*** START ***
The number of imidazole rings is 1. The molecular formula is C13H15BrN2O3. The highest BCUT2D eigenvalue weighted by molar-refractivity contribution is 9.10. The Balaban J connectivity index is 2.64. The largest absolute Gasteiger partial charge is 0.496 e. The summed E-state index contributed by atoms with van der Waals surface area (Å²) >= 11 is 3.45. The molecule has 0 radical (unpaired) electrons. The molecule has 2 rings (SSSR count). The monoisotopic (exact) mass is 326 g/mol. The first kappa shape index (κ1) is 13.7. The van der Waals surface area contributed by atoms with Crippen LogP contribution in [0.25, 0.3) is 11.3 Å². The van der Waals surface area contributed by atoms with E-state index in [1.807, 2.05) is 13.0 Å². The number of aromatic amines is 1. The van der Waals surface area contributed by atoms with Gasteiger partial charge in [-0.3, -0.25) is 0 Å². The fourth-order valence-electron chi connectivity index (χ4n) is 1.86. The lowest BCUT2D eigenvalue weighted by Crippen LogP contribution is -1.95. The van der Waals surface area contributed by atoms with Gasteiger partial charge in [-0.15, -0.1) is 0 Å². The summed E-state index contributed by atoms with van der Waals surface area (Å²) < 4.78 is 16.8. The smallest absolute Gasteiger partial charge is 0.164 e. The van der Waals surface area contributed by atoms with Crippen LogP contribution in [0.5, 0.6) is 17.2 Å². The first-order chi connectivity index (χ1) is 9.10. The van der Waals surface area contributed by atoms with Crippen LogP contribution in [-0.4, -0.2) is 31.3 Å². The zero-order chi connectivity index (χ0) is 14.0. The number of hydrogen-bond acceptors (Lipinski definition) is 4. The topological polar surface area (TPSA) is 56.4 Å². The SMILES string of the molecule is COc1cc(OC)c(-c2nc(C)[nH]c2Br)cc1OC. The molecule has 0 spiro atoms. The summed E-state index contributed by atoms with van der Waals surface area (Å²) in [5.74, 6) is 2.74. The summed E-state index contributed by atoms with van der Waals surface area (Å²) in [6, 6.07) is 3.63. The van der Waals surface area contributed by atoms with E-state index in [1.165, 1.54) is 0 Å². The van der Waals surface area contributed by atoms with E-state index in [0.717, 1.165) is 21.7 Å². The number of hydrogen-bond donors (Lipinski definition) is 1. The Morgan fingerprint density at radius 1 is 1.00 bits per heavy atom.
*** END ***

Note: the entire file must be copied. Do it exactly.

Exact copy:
The number of imidazole rings is 1. The molecular formula is C13H15BrN2O3. The highest BCUT2D eigenvalue weighted by molar-refractivity contribution is 9.10. The Balaban J connectivity index is 2.64. The largest absolute Gasteiger partial charge is 0.496 e. The summed E-state index contributed by atoms with van der Waals surface area (Å²) >= 11 is 3.45. The molecule has 0 radical (unpaired) electrons. The molecule has 2 rings (SSSR count). The monoisotopic (exact) mass is 326 g/mol. The first kappa shape index (κ1) is 13.7. The van der Waals surface area contributed by atoms with Crippen LogP contribution in [0.25, 0.3) is 11.3 Å². The van der Waals surface area contributed by atoms with E-state index in [1.807, 2.05) is 13.0 Å². The number of aromatic amines is 1. The van der Waals surface area contributed by atoms with Gasteiger partial charge in [-0.3, -0.25) is 0 Å². The fourth-order valence-electron chi connectivity index (χ4n) is 1.86. The lowest BCUT2D eigenvalue weighted by Crippen LogP contribution is -1.95. The van der Waals surface area contributed by atoms with Gasteiger partial charge in [-0.15, -0.1) is 0 Å². The summed E-state index contributed by atoms with van der Waals surface area (Å²) < 4.78 is 16.8. The smallest absolute Gasteiger partial charge is 0.164 e. The van der Waals surface area contributed by atoms with Crippen LogP contribution in [0.5, 0.6) is 17.2 Å². The first-order chi connectivity index (χ1) is 9.10. The van der Waals surface area contributed by atoms with Crippen LogP contribution in [-0.4, -0.2) is 31.3 Å². The zero-order chi connectivity index (χ0) is 14.0. The number of hydrogen-bond acceptors (Lipinski definition) is 4. The topological polar surface area (TPSA) is 56.4 Å². The SMILES string of the molecule is COc1cc(OC)c(-c2nc(C)[nH]c2Br)cc1OC. The molecule has 0 spiro atoms. The summed E-state index contributed by atoms with van der Waals surface area (Å²) in [5.74, 6) is 2.74. The summed E-state index contributed by atoms with van der Waals surface area (Å²) in [6, 6.07) is 3.63. The van der Waals surface area contributed by atoms with E-state index in [1.165, 1.54) is 0 Å². The van der Waals surface area contributed by atoms with E-state index in [0.717, 1.165) is 21.7 Å². The number of hydrogen-bond donors (Lipinski definition) is 1. The Morgan fingerprint density at radius 1 is 1.00 bits per heavy atom.